Here is an article about HDR photography, with photo examples, video tutorials and explanation.
HDR stands for High Dynamic Range; sometimes HDRi where “i” is for imaging. It’s a set of techniques used to reproduce a greater range of luminosity that the range that you get with standard techniques.
Basically, it’s to combine photographs of the same subject, taken with different exposures, into a single image. This HDR photo will be able to show details in the highlights and shadows, representative of a broader tonal range.
I won’t talk about camera with HDR sensors here, but you can find good documentation on it across the web.
Most of the time you can simply combine 3 images (-2 stops, 0, +2 stops) to produce a HDR image, but you can go for 4 or change the stops, or, but it’s another technique, you can create a HDR image based on one single photo.
This last technique is called “Exposing to the right”, ETTR.
Regarding the 3 photos, to summarize, one is under exposed, allowing us to get more details in the highlight; one is normally exposed, revealing details in the “ambient” light; and the third one is over exposed, in order to show details in dark areas. The HDR result will have details everywhere in the picture.
To get good results, change the exposure by adjusting the shutter speed, and not the ISO or the aperture.
You can find some HDR functions on your smartphones (iPhone, Android etc), if you want to try to see quick results.
I guess those phones take 3 pictures, combine them, and show you the final result.
Here is a first serie of HDR photos:
What I can advise, is that a tripod is mandatory if you want to have clean results.
In this article, I post photos taken with a tripod, without, edited or not, over exposed, with color issues etc, so this way, you can see a good range of results. Things to do, and things to avoid when you create High Dynamic Range images.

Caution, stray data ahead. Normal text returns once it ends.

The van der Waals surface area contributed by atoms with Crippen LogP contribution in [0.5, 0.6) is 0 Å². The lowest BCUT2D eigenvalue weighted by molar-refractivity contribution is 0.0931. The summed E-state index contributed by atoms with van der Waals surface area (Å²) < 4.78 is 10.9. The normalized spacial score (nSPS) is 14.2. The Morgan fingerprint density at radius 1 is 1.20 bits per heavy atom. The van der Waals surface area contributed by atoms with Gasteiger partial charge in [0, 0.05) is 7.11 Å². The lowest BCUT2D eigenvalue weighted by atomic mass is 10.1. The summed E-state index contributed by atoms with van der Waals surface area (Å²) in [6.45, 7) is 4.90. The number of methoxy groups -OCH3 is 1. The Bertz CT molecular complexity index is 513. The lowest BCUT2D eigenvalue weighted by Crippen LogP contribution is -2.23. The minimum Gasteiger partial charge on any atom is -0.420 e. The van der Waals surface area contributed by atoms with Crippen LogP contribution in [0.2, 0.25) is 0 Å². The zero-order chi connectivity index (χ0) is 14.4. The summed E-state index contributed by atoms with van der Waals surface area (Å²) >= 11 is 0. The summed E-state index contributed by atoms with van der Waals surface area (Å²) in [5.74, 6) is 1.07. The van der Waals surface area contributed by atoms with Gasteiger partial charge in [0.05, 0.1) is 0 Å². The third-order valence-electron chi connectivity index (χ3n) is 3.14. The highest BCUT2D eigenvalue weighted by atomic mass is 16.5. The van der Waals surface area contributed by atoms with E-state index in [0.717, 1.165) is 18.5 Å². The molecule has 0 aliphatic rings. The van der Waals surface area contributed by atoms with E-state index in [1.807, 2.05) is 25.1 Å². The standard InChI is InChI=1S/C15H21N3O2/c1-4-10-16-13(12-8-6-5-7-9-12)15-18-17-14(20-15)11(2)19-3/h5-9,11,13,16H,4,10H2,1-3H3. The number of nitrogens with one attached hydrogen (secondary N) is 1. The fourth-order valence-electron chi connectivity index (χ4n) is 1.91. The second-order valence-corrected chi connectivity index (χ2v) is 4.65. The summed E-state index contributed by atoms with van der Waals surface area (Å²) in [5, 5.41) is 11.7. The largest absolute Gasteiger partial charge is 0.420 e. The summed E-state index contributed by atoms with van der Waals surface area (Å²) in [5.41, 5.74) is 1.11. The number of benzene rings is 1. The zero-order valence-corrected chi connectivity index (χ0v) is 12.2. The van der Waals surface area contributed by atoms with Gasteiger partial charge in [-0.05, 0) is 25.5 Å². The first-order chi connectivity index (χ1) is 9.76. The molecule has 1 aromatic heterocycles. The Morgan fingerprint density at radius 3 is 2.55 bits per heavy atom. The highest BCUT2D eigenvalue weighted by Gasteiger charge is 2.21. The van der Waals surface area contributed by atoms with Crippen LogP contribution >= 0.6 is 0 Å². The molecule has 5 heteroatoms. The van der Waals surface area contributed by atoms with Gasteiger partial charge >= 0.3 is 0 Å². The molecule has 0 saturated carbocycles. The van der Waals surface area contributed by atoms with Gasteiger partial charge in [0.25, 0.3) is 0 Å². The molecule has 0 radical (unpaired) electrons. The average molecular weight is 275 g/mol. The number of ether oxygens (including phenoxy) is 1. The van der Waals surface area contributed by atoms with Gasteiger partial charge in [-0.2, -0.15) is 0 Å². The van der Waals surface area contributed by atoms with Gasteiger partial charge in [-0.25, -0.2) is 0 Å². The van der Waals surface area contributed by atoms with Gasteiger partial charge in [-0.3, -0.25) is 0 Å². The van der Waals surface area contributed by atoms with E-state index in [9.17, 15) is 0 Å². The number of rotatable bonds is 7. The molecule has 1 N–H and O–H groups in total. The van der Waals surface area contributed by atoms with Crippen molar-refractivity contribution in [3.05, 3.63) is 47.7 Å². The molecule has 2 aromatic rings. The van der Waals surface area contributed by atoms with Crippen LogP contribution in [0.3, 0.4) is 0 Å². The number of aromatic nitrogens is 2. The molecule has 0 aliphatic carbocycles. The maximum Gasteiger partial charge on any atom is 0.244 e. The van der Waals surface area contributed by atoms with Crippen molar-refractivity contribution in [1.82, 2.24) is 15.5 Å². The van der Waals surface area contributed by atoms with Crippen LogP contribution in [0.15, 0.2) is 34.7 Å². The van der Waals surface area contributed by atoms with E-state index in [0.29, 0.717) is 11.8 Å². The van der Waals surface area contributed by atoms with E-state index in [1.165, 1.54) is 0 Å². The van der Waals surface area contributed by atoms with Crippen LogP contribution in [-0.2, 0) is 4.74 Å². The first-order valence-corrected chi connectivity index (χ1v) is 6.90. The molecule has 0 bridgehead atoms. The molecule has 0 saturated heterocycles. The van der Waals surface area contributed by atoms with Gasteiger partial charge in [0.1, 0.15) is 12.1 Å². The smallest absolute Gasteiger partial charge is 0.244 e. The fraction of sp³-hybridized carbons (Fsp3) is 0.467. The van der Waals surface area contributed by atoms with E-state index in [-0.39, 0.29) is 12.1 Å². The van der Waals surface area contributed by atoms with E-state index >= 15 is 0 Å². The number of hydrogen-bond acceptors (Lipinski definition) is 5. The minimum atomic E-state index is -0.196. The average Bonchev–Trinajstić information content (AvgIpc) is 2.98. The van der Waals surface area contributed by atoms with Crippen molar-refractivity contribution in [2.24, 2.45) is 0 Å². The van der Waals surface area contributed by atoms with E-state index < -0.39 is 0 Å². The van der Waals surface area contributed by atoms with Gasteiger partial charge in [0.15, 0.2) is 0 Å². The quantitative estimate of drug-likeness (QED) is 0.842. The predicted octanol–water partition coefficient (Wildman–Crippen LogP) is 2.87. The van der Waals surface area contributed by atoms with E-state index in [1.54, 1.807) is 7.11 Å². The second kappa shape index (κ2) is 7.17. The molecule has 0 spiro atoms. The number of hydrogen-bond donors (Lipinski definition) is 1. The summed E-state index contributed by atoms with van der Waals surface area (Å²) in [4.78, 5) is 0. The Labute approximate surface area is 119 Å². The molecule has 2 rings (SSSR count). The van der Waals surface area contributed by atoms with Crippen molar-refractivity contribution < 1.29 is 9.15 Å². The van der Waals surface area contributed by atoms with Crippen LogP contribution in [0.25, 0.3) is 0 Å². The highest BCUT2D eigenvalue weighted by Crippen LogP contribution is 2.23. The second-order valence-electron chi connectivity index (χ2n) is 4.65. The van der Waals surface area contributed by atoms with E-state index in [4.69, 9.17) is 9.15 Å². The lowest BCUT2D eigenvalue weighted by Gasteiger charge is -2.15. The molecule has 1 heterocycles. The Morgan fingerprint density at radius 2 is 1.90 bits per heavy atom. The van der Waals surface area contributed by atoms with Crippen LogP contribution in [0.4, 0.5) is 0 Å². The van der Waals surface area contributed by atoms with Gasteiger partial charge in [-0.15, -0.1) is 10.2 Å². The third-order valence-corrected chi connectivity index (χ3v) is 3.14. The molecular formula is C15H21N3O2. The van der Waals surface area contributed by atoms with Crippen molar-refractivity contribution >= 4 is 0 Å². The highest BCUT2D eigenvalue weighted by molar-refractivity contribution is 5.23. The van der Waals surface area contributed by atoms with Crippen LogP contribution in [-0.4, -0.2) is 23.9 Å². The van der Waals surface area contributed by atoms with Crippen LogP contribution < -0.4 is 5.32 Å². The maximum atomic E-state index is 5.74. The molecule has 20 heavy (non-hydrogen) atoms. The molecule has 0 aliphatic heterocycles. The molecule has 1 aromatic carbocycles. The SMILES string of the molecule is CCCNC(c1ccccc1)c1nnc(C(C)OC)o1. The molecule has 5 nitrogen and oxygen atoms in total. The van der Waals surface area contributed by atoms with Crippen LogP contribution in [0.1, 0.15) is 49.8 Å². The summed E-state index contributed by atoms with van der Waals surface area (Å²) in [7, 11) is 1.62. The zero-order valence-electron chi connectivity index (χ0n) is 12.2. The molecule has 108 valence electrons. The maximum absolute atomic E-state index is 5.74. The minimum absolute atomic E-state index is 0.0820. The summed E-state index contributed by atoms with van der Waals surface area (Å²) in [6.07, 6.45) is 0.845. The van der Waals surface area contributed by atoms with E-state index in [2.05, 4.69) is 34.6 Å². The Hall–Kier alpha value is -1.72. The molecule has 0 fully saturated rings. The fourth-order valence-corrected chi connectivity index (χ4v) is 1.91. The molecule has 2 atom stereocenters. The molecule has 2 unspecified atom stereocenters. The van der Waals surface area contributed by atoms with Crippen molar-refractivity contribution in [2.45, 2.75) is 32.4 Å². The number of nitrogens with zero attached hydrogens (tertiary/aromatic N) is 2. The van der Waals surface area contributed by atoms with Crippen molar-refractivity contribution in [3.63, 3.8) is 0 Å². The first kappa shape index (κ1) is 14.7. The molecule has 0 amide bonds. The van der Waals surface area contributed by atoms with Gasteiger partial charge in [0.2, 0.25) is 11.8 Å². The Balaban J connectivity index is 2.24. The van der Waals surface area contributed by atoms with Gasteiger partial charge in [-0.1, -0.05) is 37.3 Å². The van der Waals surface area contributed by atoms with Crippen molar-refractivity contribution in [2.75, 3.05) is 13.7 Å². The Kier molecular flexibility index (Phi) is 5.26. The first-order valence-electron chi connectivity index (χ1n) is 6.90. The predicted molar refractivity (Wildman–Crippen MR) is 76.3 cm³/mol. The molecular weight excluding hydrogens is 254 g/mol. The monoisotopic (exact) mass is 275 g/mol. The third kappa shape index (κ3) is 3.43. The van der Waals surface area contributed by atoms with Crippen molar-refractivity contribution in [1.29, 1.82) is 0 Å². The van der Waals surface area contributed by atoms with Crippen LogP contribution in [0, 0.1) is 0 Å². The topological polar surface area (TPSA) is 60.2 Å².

You can use HDR techniques when you shoot landscapes, nature, objects, architecture or even urban exploration.
It’s a bit more trickier when you want to do sport or action photographs, and this is where “Exposing to the right” / ETTR can be useful.
Here is a good video Introduction to HDR Photography, from B&H and Allan Kesselhaut.
You will discover HDR techniques, how to capture HDR photos, but also the editing process, using softwares such as Photoshop, Photomatix Pro 4, Topazz plugins etc.
This is a good video tutorial that will teach you a lot or refresh your memory about HDR Photography.
You can also use, if your camera has this feature, the Autobracketing. Your camera will take several successive images (most of the time, 3), and, if your camera can also do this Automatic Exposure Bracketing mode, it will combine the shots into a single High Dynamic Range image.
You can dig into your digital camera instruction manual to see if you have those options.
Keep in mind that there is a slight delay between each take if you are shooting action photography.
In the following serie of HDR photos, you can have a good example of ghosting or ghost artefacts in an image (the second one with the Calgary Tower, look at the person on the sidewalk).
So that’s it’s more difficult with moving subjects. You can still reduce or even avoid this with softwares like Photomatix, or it can completely be an artistic desire.
The following picture, I asked to my great friends from Montreal to stand still during the shots, avoiding ghosting and blurry effects.
You can see in the following video how to capture and edit HDR photos.
This Youtube video is from Kim Seng (aka Captain Kimo): HDR Technique Revealed.
You will see how to use Photomatix combined with Photoshop.
Here are some other examples of what you can do with High Dynamic Range images, such as indoor shots, architecture or even urban exploration.
It comes handy when you explore dark abandoned buildings, houses or factories.
You can also enhance the colors and color saturation in your HDR image, which can be really interesting, but it can also ruin your photo when it’s too much.
I try to show different type of HDR photography, but also different results, good or bad.
I don’t do too much High Dynamic Range images, but sometime it can be interesting when you are working in difficult light conditions.
Landscapes and urban exploration are the main domains for me I think, when I do HDR photography.
I hope that you enjoyed this article about HDR photography, and its High Dynamic Range photos and video tutorials.
Maybe it will motivate you to give a try to this photography technique.
Take care and take photos!